// This is where steps 3-4 will live
})

// Other

Step 3

The next step is to add a traversal function that walks our TypeScript AST.

Every time we enter a node, we check to see its type. If the type is ImportDeclaration then we’ll fire the callback function we’ll define in step 4.

After the if statement, we’ll use another TypeScript helper function to continue traversing our tree, ts.forEachChild. This function takes the current node, and then invokes the callback function (the second argument) for every child node.

Since we want to keep running our tsASTTraverser function, we’ll pass that as our callback function.

Note: If you’d like to learn a little more about ASTs, then I’d love to point you toward my 3-part article series that’ll teach you JavaScript AST fundamentals through creating ESLint rules.

// Other code

function tsASTTraverser(node, visitorFunctions) {
  if (ts.SyntaxKind[node.kind] === "ImportDeclaration") {
    visitorFunctions["ImportDeclaration"](node)
  }

  ts.forEachChild(node, newNode => tsASTTraverser(newNode, visitorFunctions))
}

const promises = await paths.map(async path => {
  const contents = await fs.readFile(path, {
    encoding: "utf-8",
  })

  const sourceFile = ts.createSourceFile("temp.ts", contents)

  tsASTTraverser(sourceFile, {
    // This is where steps 4 will live
  })
})

// Other code

Step 4

As we saw in step 3, we can invoke our visitor function when the traversal function reaches a specific node. In our case, it’s the ImportDeclaration node. This node has all the information we need to access the import statement from the source file itself. We do just that by getting the start and end position of the import statement and storing that slice of our source code.

At this point, the value in importStatement could be any import statement, like a 3rd party package, an adjacent file, or (more desirably) our Material UI icons import.

The next step is to determine if the value in importStatement is a Material UI icons import using the following regex new RegExp(/@mui\/icons-material/). If the regex pattern finds a match, we can get the name of the icon and build the code that we’ll be writing to the file system. If it doesn’t, we’ll do nothing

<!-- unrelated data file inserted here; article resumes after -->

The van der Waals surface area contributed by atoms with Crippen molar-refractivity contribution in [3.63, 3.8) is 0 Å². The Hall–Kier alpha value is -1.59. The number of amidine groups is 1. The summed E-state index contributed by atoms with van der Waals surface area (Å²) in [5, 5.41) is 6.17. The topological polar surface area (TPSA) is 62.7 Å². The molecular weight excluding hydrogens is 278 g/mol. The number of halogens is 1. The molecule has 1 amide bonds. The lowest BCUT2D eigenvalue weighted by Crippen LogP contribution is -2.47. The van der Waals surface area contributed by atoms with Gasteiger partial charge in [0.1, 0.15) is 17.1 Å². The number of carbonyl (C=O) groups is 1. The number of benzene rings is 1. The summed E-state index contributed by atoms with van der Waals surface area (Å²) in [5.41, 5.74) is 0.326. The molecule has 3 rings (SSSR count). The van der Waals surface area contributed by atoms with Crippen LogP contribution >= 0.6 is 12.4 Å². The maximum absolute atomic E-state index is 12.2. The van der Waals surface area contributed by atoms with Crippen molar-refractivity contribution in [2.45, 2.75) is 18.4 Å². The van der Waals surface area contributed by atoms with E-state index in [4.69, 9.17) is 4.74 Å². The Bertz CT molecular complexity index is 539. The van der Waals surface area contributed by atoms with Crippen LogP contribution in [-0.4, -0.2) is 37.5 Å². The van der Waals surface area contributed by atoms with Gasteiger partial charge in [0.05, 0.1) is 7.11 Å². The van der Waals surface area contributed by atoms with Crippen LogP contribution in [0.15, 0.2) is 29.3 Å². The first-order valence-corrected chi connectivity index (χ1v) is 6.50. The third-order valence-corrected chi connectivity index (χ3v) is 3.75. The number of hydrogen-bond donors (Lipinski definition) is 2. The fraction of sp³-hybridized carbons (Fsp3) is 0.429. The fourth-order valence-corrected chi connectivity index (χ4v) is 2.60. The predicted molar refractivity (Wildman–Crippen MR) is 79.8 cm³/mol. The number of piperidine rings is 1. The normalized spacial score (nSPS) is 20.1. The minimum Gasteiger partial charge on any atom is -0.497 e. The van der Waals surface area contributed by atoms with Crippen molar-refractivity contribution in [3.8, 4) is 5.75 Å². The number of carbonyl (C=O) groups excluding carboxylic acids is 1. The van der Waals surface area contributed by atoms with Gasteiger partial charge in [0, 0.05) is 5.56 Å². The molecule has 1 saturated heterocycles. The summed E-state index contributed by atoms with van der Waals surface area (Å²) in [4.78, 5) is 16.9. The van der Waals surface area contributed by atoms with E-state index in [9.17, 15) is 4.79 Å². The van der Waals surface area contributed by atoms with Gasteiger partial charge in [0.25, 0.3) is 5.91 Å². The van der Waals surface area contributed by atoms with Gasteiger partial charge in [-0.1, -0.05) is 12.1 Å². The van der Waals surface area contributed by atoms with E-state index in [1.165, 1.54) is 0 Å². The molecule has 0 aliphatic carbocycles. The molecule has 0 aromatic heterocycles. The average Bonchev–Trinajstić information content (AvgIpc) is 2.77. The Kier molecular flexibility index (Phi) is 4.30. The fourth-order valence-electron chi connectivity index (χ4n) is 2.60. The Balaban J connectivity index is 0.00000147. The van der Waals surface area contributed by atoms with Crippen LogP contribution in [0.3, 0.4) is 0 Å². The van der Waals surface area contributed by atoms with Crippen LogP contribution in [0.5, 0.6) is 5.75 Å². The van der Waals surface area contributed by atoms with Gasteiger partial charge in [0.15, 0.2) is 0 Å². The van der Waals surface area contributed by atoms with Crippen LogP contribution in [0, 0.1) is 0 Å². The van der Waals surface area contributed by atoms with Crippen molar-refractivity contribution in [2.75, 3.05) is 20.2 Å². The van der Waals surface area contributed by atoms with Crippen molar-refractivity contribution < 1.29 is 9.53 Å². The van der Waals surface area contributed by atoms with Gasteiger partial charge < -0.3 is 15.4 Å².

// Imports

const muiRegex = new RegExp(/@mui\/icons-material/)
const imports = []

// Other code

const promises = await paths.map(async path => {
  const contents = await fs.readFile(path, {
    encoding: "utf-8",
  })

  const sourceFile = ts.createSourceFile("temp.ts", contents)

  tsASTTraverser(sourceFile, {
    ImportDeclaration: node => {
      const start = node.pos
      const end = node.end

      const importStatement = contents.slice(start, end)

      if (muiRegex.test(importStatement)) {
        const text = node.moduleSpecifier.text
        const lastIndexOfSlash = text.lastIndexOf("/")
        const iconName = text.slice(lastIndexOfSlash + 1)

        const content = `export { default as ${iconName} } from "${text}";`

        imports.push(content)
      }
    },
  })
})

// Other code

Step 5

Once we’ve finished traversing the AST, we’ll have built a list of Material UI icon imports that live in the imports array. Before we go ahead and write it to our file system, we’ll have to do a little cleaning.

  • We’ll deduplicate icons using the Set data structure.
  • We’ll sort our exports alphabetically
  • We’ll join the items in our array with a new line separator.

Once that’s down, it’s ready to write to our file system.

// Other code

const iconExports = [...new Set(imports)].sort().join("\n")

For those unfamiliar, Set is an iterable data structure whose values are unique. To deduplicate our icon imports, we create a Set of our imports, and then immediately convert it back to an array.

Step 6

As a courtesy to our fellow devs, (and our future selves), let’s add a little comment to indicate that the file we’re about to write is a generated file. We append our iconExports code and then write the file to our filesystem.

// Other code

const fileContents = `/* 
  Do not edit this file. This file is automatically generated using findImports.mjs
*/

${iconExports}
`

const storiesPath = "./src/stories/assets/icons.ts"

await fs.writeFile(storiesPath, fileContents)